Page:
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Astro Bob: Meet Scorpius, Minnesota's only indigenous scorpion

Get acquainted with the arachnid that did in Orion.

Scorpius early July.jpg
A tall constellation, Scorpius the scorpion crawls across the southern sky as soon as it gets dark. Its brightest star, Antares, glows with a distinctive orange-red hue. Shaula, at the tip of its tail, represents the stinger and is often called "The Stinger Star."
Contributed / Stellarium
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Scorpius form
In this mythological depiction Scorpius looks very realistic!
Contributed / Urania's Mirror, Sidney Hall

DULUTH — Here in Minnesota there are no indigenous scorpions, but you don't have to look far to find them. Several species reside in neighboring states North and South Dakota. Our only scorpion-of-a-sort is a harmless celestial lookalike called Scorpius. Like the living version it's largely nocturnal. Every clear July night, you'll find it crawling slowly across the bottom half of the southern sky.

Scorpius is a very ancient constellation. Before adoption by the Greeks and Romans, the Sumerians pictured GIR-TAB the scorpion here more than 5,000 years ago. With a curving tail poised to sting it's one of the few star groups that looks like the real animal. Some people call it "Scorpio," but the proper astronomical name is Scorpius. The term Scorpio is now used only in astrological circles.

Scorpius Orion
Every May, as Scorpius rises in the east, Orion runs for cover at the western horizon.
Contributed / Stellarium

In the Greek myth, Scorpius was sent to sting and kill Orion for either his personal indiscretions or bragging that he could kill any animal on Earth he wished. After a pitched battle, the scorpion administered its fatal sting to the boastful hunter. In an interesting twist, the two constellations lie in opposite parts of the sky. As the vanquished Orion sets in the west in spring, Scorpius the victor rises in the east.

Scorpius head
This is what many of us see when we face south at nightfall in early July — bright Antares and the head of the scorpion. To see the full outline find a location with an open southern view.
Contributed / Bob King

I'm guessing that like me you probably only see the top half of the constellation from your home or apartment. For observers in mid-northern latitudes the tail and stinger drag along the bottom of the southern sky near the horizon. The farther south you live the higher Scorpius climbs and the easier it is to see the entire figure. Looking straight south at eye level, the constellation's brightest star Antares stares me right in the face. Above and to its right are three stars in a slanted, near-vertical line that recalls Orion's Belt and outlines the scorpion's head.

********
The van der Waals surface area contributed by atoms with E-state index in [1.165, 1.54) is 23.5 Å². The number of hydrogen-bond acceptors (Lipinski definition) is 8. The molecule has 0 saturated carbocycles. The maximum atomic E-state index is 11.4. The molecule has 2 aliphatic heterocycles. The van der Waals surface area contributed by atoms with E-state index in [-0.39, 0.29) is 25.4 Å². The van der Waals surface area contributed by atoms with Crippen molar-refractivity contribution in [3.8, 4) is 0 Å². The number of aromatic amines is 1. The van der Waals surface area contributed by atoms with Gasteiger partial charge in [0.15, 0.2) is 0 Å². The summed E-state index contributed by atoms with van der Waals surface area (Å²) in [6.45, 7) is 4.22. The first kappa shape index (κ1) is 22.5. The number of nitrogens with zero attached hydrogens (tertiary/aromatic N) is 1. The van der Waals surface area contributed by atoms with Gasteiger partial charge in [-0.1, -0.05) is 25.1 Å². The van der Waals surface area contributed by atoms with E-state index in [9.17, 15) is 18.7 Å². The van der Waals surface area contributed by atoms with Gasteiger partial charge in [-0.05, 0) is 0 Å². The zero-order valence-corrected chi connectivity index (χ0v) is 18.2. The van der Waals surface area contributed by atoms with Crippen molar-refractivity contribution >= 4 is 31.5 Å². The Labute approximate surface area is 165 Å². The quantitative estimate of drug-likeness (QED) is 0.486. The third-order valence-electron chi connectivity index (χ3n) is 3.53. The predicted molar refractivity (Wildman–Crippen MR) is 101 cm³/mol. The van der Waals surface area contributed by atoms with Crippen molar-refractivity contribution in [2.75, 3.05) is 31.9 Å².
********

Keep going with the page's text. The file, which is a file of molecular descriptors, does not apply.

From a location with an unobstructed view to the south you'll see most or all of the tail which terminates at Shaula, the Stinger Star. Antares is your touchstone star — find it and you can connect-the-dots to see the entire constellation.

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VLTI view of Antares
Using the European Southern Observatory's (ESO) Very Large Telescope Interferometer, astronomers have constructed this image of the red supergiant star Antares. This is the most detailed image ever of this object, or any other star apart from the sun.
ESO, K. Ohnaka

Like better known Betelgeuse in Orion, Antares is a massive red supergiant star that will likely blow itself to smithereens in a supernova explosion once its nuclear fuel supply is exhausted. One of the largest stars visible with the naked eye, it's 700 times the diameter of the sun. If put in its place, the supergiant would engulf all the inner planets out to and beyond Mars.

Scorpius and fireflies
I took this photo of Scorpius from 15 miles north of Duluth on June 30. City light pollution creates the dome-like glow to the right. Fireflies flash in the foreground. The positions of the star clusters are shown so you can find them in your binoculars.
Contributed / Bob King

There are several fine binoculars sights within the scorpion's lair including the globular cluster M4, located just 1.3° to the lower right (southwest) of Antares. It looks like a fuzzy star, but a telescope will chop it up into hundreds of pinpoint suns.

M4 globular
At 7,200 light-years distance, M4 is the closest globular star cluster. It's about 75 light-years across and readily visible in binoculars under a moderately dark sky. It contains some 100,000 stars.
Contributed / John Chumack

Two additional open (looser) clusters — M6 and M7 — float about 5° above and left of the tail. These groups are brighter and more spread out, so you'll be able to discern individual stars or at least a general "twinkliness" in both. They are two of the finest binocular objects in the summer sky.

So go ahead. Feel free to explore this storied arachnid the next clear night. You have nothing to fear.

Read more from Astro Bob
A pair of solar blasts are expected to punch up bright auroras across the much of the upper U.S. and Canada Wednesday night.

Related Topics: SCIENCE AND NATURE
"Astro" Bob King is a freelance writer and retired photographer for the Duluth News Tribune. You can reach him at nightsky55@gmail.com.
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